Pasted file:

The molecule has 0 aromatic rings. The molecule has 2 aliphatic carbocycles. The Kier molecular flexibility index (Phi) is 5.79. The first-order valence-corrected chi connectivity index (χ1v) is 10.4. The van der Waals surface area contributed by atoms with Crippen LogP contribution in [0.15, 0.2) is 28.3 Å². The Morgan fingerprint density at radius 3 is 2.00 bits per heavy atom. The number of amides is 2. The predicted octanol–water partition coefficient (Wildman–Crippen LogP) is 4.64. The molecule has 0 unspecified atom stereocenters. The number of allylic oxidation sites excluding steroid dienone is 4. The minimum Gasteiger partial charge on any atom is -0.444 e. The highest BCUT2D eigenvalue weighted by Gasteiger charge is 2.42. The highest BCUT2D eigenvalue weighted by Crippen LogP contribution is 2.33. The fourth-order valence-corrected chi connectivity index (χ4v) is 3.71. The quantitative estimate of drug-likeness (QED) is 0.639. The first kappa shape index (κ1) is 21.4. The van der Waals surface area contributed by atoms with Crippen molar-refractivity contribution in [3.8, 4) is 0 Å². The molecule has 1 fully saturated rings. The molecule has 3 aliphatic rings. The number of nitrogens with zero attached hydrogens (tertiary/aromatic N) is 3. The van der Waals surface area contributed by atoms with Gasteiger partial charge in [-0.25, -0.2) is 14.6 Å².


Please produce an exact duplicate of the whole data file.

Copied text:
The molecule has 0 aromatic rings. The molecule has 2 aliphatic carbocycles. The Kier molecular flexibility index (Phi) is 5.79. The first-order valence-corrected chi connectivity index (χ1v) is 10.4. The van der Waals surface area contributed by atoms with Crippen LogP contribution in [0.15, 0.2) is 28.3 Å². The Morgan fingerprint density at radius 3 is 2.00 bits per heavy atom. The number of amides is 2. The predicted octanol–water partition coefficient (Wildman–Crippen LogP) is 4.64. The molecule has 0 unspecified atom stereocenters. The number of allylic oxidation sites excluding steroid dienone is 4. The minimum Gasteiger partial charge on any atom is -0.444 e. The highest BCUT2D eigenvalue weighted by Gasteiger charge is 2.42. The highest BCUT2D eigenvalue weighted by Crippen LogP contribution is 2.33. The fourth-order valence-corrected chi connectivity index (χ4v) is 3.71. The quantitative estimate of drug-likeness (QED) is 0.639. The first kappa shape index (κ1) is 21.4. The van der Waals surface area contributed by atoms with Crippen molar-refractivity contribution in [3.8, 4) is 0 Å². The molecule has 1 fully saturated rings. The molecule has 3 aliphatic rings. The number of nitrogens with zero attached hydrogens (tertiary/aromatic N) is 3. The van der Waals surface area contributed by atoms with Gasteiger partial charge in [-0.25, -0.2) is 14.6 Å².